14 graduate with surgical technologist degrees
Fourteen students from High Tech North graduated from the surgical technologist program last week. The full-time program certifies students to assist a surgeon in the operating room.
Assistant Director of High Tech North Bob Fain explained that there are four members of a surgical team — surgeon, surgical nurse, anesthesiologist and certified surgical technologist.
“They have the responsibility of finding out what operation procedure is coming up and selecting all of the probable instruments that will be needed,” said Fain.
Surgical technologists prepare the instruments and sterile drapes for an operation, transport patients to the operating room, and sterilize or shave the patients before the incision begins. They often assist with checking vitals and updating charts.
“When the surgeon says ‘I need this tool,’ they can slap it in the surgeon’s hand,” said Fain. “They also have the responsibility of checking the count so nothing gets left behind.”
Each instrument and cotton swab during an operation is accounted for, he said. Sometimes instruments are lost if they fall on the floor, and in some instances swabs or towels can be left inside a patient by accident.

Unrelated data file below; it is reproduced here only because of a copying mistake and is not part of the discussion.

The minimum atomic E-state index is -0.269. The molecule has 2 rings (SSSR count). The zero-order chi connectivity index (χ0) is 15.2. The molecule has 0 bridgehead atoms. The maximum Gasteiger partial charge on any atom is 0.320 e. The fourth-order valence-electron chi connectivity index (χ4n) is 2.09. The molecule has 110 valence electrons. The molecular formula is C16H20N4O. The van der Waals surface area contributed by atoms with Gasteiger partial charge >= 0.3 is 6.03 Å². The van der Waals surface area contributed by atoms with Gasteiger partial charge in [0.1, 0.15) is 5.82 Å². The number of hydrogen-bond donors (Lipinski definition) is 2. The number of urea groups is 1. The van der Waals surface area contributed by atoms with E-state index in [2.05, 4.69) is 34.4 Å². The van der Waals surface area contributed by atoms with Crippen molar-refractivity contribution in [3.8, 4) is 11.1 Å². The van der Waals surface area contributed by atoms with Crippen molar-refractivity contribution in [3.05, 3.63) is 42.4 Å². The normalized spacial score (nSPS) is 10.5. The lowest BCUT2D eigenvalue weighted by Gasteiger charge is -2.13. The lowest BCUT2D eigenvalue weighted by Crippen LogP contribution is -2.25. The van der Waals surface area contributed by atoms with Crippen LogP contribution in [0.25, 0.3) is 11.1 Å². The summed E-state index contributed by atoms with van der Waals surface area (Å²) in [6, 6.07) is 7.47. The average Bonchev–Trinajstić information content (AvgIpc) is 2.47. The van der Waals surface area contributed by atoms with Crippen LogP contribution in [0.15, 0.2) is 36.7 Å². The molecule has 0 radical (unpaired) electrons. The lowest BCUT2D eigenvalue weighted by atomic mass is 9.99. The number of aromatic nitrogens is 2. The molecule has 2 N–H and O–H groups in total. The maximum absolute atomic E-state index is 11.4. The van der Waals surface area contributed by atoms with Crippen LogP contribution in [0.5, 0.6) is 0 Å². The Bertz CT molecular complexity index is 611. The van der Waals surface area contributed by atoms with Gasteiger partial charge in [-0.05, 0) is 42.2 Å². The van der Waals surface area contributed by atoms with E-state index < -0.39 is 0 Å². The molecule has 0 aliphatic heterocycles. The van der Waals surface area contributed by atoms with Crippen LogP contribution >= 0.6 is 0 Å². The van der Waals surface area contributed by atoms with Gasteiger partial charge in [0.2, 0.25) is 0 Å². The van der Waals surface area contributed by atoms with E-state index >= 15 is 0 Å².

“Some of these things are pretty small. In an operation there are things that get moved around,” said Fain. “The technologist needs to be able to keep track of where they are going.”
The job outlook for surgical technologists is highly favorable, according to the United States Bureau of Labor Statistics. It is expected to grow by 24 percent between 2006 and 2016, faster than average growth for most other professions.
Technologists earn between $34,000 and $37,000 per year. Fain said on Monday that some of the graduates have already been hired locally.
Students in the surgical technology program, taught by Dona Hoyt, have to complete 1,330 hours before they are certified. Fain said it takes students one full year without any breaks to finish the program.
“When others have vacation time off, these students continue,” he said.
The size of the program is typically capped at 12, but this year it graduated 14. It had included a 15th student who left early because of personal family issues but plans on finishing the certification next year, said Fain.
Some of the students this year are also veterans who received some training in the U.S. Armed Forces, and later chose to hone their expertise at High Tech North.
The surgical technologist program was originally administered at High Tech Central in Fort Myers before it moved to the north Cape Coral campus. It is accredited by the Commission on Accreditation of Allied Health Education Programs, the Southern Association of Colleges and Schools, and the Council on Occupational Education.
“High Tech North has the only public education program in the area for surgical technology,” said Fain.
This year’s graduates include Soloman Barrett, Heather Barzo, Maria Catalano, Leslie Corona, Nadine Frisella, Andrew Lea, Krystl Martinez, Joel Massop, Jose Oliva, Debra Rodriguez, Patricia Rueth, Abel Santiago, Lynn Scalone and Richard Taber.
The next class begins Jan. 5.